Sometimes, the route through a creative life takes a couple twists and turns that the person living it didn’t see coming.
That’s the type of long and winding road that’s been travelled by Rita Sirignano, who grew up in New Jersey (in Bruce Springsteen’s hometown, Freehold), went to art school in Rhode Island (at the prestigious Rhode Island School of Design or RISD, spent the 1980s in New York’s frothy art scene (where she worked at P.S.1 and was a budding abstract expressionist)—and 30-odd years later, discovered that her painting was hanging in the office of the Alberta premier.
How did she get from there to here?
It sure beats Rita—and that’s okay.
As Sirignano—who grew up in a house filled with artistic temperaments understands–that’s how creative lives go, sometimes.
“I’ve never,” she says, “done anything intentionally.”
Sirignano is also one of the city’s most popular and longstanding freelance writers, with a long string of feature stories for the award-winning Swerve, in addition to many other Calgary Herald stories—she spent time as a book critic there—and other publications such as Avenue Magazine, where she started out her Calgary freelance career, in the late 1990s, writing Cool Hunter for $75 a month.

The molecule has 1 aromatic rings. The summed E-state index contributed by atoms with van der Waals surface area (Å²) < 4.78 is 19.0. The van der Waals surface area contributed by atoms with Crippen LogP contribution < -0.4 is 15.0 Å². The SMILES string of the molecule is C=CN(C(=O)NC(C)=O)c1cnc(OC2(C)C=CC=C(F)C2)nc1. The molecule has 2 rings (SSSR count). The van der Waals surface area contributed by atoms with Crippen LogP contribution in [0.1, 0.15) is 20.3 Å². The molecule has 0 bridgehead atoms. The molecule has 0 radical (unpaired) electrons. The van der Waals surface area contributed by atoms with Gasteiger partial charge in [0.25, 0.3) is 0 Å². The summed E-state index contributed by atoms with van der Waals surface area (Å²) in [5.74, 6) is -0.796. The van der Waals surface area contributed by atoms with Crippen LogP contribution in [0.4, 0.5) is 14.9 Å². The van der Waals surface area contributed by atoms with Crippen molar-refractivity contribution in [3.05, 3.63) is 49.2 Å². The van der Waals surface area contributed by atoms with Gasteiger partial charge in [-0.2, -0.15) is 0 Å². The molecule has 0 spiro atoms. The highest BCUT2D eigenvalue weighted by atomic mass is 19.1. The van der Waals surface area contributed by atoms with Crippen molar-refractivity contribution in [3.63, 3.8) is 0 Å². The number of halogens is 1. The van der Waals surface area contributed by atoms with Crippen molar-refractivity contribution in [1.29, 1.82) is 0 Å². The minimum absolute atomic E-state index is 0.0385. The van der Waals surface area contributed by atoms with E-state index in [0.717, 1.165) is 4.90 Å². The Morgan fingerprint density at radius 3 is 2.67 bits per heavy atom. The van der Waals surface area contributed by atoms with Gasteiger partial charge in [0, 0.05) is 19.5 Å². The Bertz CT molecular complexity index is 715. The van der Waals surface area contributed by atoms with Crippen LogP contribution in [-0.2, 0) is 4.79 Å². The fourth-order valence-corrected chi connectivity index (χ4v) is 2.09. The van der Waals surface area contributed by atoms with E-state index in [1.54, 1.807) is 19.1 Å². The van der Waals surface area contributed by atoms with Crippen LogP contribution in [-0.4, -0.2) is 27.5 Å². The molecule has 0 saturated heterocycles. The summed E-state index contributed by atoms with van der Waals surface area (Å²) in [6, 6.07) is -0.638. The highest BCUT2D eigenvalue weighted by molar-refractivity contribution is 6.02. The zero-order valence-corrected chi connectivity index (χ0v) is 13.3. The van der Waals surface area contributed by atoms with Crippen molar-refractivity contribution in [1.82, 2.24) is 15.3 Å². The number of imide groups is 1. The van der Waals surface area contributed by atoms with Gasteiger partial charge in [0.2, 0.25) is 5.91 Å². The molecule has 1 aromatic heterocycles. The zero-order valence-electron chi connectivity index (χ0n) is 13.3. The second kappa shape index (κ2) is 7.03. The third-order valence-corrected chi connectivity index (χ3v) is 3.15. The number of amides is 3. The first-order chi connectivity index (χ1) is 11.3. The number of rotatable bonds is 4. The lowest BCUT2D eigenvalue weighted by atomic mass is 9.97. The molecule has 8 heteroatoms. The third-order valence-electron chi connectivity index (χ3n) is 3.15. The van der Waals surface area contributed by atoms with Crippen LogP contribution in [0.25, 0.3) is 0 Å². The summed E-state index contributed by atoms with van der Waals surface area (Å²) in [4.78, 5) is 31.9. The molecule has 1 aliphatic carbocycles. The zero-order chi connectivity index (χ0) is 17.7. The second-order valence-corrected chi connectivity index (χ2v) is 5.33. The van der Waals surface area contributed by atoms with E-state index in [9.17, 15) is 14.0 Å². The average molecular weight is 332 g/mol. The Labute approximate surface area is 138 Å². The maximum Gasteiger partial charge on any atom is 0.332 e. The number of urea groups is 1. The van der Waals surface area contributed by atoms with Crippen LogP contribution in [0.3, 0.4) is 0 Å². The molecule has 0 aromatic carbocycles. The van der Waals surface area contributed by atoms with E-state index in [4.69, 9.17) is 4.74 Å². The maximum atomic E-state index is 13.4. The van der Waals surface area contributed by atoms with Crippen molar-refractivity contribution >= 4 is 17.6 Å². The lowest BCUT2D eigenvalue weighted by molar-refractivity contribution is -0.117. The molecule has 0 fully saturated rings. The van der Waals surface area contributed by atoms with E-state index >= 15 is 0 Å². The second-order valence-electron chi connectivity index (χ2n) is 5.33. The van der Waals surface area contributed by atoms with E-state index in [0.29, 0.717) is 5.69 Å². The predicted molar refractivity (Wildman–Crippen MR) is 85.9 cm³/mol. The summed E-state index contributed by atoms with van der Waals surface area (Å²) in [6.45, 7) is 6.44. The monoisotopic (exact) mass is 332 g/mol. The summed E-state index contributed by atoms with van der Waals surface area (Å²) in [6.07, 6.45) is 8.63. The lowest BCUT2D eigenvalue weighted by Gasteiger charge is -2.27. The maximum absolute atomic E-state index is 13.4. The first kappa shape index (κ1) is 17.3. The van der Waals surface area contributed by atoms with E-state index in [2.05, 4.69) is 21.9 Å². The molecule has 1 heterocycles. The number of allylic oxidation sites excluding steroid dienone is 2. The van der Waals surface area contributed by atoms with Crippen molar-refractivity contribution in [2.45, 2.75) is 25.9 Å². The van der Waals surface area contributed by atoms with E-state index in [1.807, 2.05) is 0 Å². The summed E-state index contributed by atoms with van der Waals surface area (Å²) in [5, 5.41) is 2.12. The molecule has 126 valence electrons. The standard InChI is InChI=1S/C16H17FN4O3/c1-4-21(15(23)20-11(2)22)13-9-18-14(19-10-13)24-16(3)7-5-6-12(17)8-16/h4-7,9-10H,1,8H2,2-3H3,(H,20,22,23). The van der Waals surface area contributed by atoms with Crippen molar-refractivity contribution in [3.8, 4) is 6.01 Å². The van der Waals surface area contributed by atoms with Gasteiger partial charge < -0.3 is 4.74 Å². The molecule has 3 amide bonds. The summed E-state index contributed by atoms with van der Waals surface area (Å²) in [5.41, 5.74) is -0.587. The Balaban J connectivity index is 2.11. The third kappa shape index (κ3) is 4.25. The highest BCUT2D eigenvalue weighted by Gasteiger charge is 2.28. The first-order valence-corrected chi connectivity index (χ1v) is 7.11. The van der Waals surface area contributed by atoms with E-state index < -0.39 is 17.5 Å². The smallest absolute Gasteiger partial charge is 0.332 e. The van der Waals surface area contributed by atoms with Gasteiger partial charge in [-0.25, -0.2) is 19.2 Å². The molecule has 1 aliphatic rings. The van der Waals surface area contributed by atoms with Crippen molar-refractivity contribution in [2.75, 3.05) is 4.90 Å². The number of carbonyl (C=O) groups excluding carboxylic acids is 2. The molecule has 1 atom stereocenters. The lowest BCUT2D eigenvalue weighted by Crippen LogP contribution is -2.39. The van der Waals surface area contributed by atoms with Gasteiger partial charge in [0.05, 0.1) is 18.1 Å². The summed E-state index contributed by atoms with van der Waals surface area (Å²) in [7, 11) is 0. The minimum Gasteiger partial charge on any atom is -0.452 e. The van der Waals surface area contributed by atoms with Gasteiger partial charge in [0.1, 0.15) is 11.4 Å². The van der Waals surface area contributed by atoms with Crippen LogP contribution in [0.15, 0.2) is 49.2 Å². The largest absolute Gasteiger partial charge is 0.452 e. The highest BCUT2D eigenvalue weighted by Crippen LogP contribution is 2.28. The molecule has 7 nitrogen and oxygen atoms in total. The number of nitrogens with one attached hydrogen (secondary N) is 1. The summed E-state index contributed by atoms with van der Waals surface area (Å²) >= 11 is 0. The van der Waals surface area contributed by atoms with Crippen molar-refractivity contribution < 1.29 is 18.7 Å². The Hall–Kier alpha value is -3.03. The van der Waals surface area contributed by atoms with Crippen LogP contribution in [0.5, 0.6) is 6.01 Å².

The last few years, she’s worked as a Programming Associate alongside CEO and Creative Ringleader (and Swerve’s creator) Shelley Youngblut at Wordfest, Calgary’s beloved literary festival, wrangling authors and helping keep the city’s literary scene rich and abundant—particularly when it comes to connecting authors to visit different schools in the city.
“Writing and art-making saved me in school,” Sirignano says, “so when I see a kid connect with a visiting writer or illustrator, it makes my heart sing.”